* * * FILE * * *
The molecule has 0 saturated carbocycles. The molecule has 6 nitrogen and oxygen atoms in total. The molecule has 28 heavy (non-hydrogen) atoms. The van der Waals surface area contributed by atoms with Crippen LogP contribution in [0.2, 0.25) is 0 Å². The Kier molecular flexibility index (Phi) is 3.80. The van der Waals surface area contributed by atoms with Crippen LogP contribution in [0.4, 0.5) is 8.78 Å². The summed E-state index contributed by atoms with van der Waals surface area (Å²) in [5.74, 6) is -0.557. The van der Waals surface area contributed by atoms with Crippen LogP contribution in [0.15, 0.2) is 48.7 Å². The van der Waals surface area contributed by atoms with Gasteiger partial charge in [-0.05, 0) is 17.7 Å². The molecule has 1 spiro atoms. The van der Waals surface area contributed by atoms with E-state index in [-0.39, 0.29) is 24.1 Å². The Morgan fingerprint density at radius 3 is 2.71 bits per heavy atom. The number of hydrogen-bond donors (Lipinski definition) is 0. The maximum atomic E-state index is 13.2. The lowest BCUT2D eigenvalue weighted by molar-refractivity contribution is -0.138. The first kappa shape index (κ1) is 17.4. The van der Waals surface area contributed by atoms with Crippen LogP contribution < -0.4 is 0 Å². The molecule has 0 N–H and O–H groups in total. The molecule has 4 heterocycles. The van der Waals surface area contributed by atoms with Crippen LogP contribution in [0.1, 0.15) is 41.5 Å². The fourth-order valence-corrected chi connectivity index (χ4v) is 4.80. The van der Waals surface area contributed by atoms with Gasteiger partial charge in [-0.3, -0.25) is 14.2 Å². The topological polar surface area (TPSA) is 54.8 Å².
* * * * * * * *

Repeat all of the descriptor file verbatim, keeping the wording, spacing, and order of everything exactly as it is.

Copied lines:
The molecule has 0 saturated carbocycles. The molecule has 6 nitrogen and oxygen atoms in total. The molecule has 28 heavy (non-hydrogen) atoms. The van der Waals surface area contributed by atoms with Crippen LogP contribution in [0.2, 0.25) is 0 Å². The Kier molecular flexibility index (Phi) is 3.80. The van der Waals surface area contributed by atoms with Crippen LogP contribution in [0.4, 0.5) is 8.78 Å². The summed E-state index contributed by atoms with van der Waals surface area (Å²) in [5.74, 6) is -0.557. The van der Waals surface area contributed by atoms with Crippen LogP contribution in [0.15, 0.2) is 48.7 Å². The van der Waals surface area contributed by atoms with Gasteiger partial charge in [-0.05, 0) is 17.7 Å². The molecule has 1 spiro atoms. The van der Waals surface area contributed by atoms with E-state index in [-0.39, 0.29) is 24.1 Å². The Morgan fingerprint density at radius 3 is 2.71 bits per heavy atom. The number of hydrogen-bond donors (Lipinski definition) is 0. The maximum atomic E-state index is 13.2. The lowest BCUT2D eigenvalue weighted by molar-refractivity contribution is -0.138. The first kappa shape index (κ1) is 17.4. The van der Waals surface area contributed by atoms with Crippen LogP contribution < -0.4 is 0 Å². The molecule has 0 N–H and O–H groups in total. The molecule has 4 heterocycles. The van der Waals surface area contributed by atoms with Crippen LogP contribution in [0.1, 0.15) is 41.5 Å². The fourth-order valence-corrected chi connectivity index (χ4v) is 4.80. The van der Waals surface area contributed by atoms with Gasteiger partial charge in [-0.3, -0.25) is 14.2 Å². The topological polar surface area (TPSA) is 54.8 Å².